Photo: Shutterstock

Similarly, while fruit juice may have more nutrients than a single can of sugar-sweetened soda, it has the same effect on our body as it is still sugar. In fact, more than one whole fruit usually goes into making a single serving of juice, which means one ends up consuming more sugar than when eating fresh fruit. A better approach would be to opt for lower sugar drinks like diet or low-calorie options, or drinks labelled with a Healthier Choice Symbol (HCS) to reduce one’s overall sugar intake.


Reducing one’s overall sugar intake is key to maintaining a healthy, well-balanced diet. According to the Singapore Ministry of Health, every additional 250ml serving of sugar-sweetened beverage we drink daily increases our risk of diabetes by up to 26 percent, WHO further recommends that simply reducing sugar to five percent of total energy intake, or about five teaspoons of sugar daily, brings about a number of additional health benefits. 

Start by looking carefully at the sodas, fruit juices, and pre-packaged drinks you consumed. Not only are these forms of sugar hard to detect, they are also more easily and rapidly absorbed into the blood stream, leading to rapid spikes in blood sugar levels. These spikes, over time, can impair the body’s glycaemic response and lead to increased risk of diabetes regardless of weight gain.

Sugar, the hidden danger
Photo: Shutterstock

A reductive approach does not mean you cannot enjoy your favourite soda, pre-packaged drink or cup of morning kopi. There are plenty of low or no-sugar options available that tastes just as good. At the coffeeshop, simply asking for a “siu dai” (less sugar) version of your morning kopi immediately reduces by about a quarter your overall intake from an estimated four teaspoons of sugar. Or go for the sugar-free “kosong”option! Drinks labelled with the HPB Healthy Choice Symbol (e.g. Seasons Ice Lemon Tea with reduced sugar, F&N Orange Zero) typically contain at least 25 percent less sugar than regular sweetened beverages.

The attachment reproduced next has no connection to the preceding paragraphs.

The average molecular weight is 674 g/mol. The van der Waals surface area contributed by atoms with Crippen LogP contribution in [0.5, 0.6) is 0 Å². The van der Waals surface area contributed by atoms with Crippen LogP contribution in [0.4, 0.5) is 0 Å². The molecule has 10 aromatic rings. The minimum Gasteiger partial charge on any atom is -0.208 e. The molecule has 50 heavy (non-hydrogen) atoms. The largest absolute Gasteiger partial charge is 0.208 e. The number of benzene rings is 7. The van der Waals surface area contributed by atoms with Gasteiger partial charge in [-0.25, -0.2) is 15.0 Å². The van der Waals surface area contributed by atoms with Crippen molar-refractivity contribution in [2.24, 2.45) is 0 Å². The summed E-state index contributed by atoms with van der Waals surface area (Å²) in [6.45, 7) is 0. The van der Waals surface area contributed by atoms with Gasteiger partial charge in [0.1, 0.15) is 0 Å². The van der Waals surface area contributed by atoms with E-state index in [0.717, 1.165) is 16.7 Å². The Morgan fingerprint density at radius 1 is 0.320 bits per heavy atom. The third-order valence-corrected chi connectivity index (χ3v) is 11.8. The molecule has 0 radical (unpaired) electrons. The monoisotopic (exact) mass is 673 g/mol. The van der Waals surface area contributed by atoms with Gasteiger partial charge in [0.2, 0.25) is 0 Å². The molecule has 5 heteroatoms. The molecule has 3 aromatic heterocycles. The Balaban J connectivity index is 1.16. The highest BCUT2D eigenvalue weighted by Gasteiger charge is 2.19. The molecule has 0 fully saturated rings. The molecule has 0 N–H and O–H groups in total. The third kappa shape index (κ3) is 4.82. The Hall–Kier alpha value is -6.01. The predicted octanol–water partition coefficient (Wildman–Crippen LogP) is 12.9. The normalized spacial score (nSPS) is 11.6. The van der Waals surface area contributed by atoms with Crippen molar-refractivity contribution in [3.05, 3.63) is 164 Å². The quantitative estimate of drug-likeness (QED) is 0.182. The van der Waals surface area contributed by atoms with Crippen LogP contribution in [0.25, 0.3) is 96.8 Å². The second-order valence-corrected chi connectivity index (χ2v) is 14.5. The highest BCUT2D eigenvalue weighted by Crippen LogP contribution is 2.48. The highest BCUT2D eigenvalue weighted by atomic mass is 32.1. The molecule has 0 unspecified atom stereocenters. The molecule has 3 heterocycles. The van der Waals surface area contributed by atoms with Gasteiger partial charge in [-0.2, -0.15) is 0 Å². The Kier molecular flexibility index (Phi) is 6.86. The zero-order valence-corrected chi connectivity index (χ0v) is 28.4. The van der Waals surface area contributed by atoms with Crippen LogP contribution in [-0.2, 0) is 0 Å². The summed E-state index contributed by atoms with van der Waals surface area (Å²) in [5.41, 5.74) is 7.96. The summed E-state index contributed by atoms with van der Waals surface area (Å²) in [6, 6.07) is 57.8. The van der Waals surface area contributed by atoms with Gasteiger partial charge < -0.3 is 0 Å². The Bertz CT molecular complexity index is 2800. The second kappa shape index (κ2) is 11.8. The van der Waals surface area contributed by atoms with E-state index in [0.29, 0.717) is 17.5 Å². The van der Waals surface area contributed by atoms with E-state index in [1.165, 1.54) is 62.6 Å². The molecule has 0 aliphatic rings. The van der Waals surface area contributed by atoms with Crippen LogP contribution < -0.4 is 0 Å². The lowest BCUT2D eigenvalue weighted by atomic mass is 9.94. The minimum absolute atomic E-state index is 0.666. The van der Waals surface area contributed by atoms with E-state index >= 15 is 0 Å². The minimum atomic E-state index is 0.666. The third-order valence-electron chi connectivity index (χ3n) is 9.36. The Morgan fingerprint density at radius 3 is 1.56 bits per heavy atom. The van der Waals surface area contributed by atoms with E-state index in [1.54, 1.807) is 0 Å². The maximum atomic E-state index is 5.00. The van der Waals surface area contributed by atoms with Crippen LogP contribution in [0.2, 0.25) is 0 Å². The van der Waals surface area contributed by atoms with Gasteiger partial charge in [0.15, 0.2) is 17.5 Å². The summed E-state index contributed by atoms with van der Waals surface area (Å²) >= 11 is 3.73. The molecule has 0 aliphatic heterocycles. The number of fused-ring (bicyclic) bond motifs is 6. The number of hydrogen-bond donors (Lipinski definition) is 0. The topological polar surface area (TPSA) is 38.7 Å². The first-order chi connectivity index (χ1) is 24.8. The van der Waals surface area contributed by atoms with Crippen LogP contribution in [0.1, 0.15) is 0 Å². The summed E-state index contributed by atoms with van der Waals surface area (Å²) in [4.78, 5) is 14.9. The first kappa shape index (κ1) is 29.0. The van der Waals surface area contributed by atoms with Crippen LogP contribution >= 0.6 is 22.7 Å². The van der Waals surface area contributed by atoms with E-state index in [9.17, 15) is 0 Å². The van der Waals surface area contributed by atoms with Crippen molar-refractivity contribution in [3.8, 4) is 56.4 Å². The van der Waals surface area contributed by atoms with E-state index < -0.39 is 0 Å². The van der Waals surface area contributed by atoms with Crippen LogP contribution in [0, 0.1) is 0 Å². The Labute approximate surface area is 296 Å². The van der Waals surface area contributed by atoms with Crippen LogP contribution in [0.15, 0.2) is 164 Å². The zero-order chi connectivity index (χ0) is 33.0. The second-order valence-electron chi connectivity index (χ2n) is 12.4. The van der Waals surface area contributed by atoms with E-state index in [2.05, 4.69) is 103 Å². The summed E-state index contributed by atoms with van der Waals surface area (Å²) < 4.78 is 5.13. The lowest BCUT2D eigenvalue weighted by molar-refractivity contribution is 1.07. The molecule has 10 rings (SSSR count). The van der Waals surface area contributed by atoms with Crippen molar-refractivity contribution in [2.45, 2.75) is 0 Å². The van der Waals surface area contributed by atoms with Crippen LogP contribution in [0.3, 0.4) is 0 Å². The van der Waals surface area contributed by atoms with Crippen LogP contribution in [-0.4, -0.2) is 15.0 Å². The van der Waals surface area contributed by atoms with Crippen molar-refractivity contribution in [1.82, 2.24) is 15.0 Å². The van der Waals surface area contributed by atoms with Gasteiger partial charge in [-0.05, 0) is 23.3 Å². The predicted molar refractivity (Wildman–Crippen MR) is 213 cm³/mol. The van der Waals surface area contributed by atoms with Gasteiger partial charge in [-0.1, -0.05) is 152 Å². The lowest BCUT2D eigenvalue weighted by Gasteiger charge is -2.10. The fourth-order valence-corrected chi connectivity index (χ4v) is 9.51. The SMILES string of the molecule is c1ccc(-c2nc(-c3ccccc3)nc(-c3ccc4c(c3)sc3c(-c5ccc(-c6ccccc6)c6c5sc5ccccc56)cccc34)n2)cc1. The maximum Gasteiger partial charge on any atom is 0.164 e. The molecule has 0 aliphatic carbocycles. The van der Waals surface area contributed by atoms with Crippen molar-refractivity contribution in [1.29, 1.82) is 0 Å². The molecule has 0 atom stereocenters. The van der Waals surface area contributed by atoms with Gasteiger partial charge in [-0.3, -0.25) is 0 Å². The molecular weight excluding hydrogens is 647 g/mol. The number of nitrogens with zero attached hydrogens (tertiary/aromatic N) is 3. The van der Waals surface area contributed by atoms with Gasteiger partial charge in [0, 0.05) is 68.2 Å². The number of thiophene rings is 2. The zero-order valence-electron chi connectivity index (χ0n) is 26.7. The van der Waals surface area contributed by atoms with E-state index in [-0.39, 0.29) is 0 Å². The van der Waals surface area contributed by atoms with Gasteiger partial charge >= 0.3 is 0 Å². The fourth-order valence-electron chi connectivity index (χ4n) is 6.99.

Consider also beverages that use novel sugars like allulose, isomaltulose, or sweeteners like stevia, and sucralose which contain fewer (or zero) calories that do not spike your blood glucose levels or contribute to tooth decay. 

Now that you are sugar-savvy, there is no excuse to reducing your sugar intake. Get rewarded by HPB too when you choose low-sugar options at participating outlets. Consumers stand to earn sure-win rewards such as F&B and shopping vouchers in HPB’s Eat, Drink, Shop Healthy Challenge. Find out more.

Sugar, the hidden danger
Photo: Shutterstock


Reducing your sugar doesn’t mean you can’t enjoy Chinese New Year. Here are some ways to enjoy lower-sugar treats.

Drinks: Whether you’re stocking up for your open house or going round to visit relatives, look for drinks labelled with the HCS symbol or hydrate yourself with a naturally sugarless drink: water.

Yusheng (raw fish salad): It’s Chinese New Year and there’s no avoiding the celebratory yusheng toss. Opt for Tunglok’s Prosperity Yusheng, Sin Hwa Dee Fa Cai Yu-Sheng or Chef Chen Green Tea Prosperity Yu-Sheng that contain up to 60% less sugar in its sauce than regular yusheng sauces for a more sensible enjoyment.

Niangao (sweet sticky rice cake): Observing a lower-sugar diet doesn’t mean you can’t enjoy the sweet niangao. Tunglok’s version made with 25 percent less sugar tastes exactly the same as regular niangao, and contains fewer calories.

Homemade drinks: For the budding mixologist, rather than using sugar or simple syrup, experiment with fruits (e.g. oranges, apples) and ingredients like goji berries. Click here for some sample recipes.

Do you have something to share? Think you might have better ways to curb Singapore’s sugar consumption? Tell us your view and have your say here. Survey is available until 25 January 2019.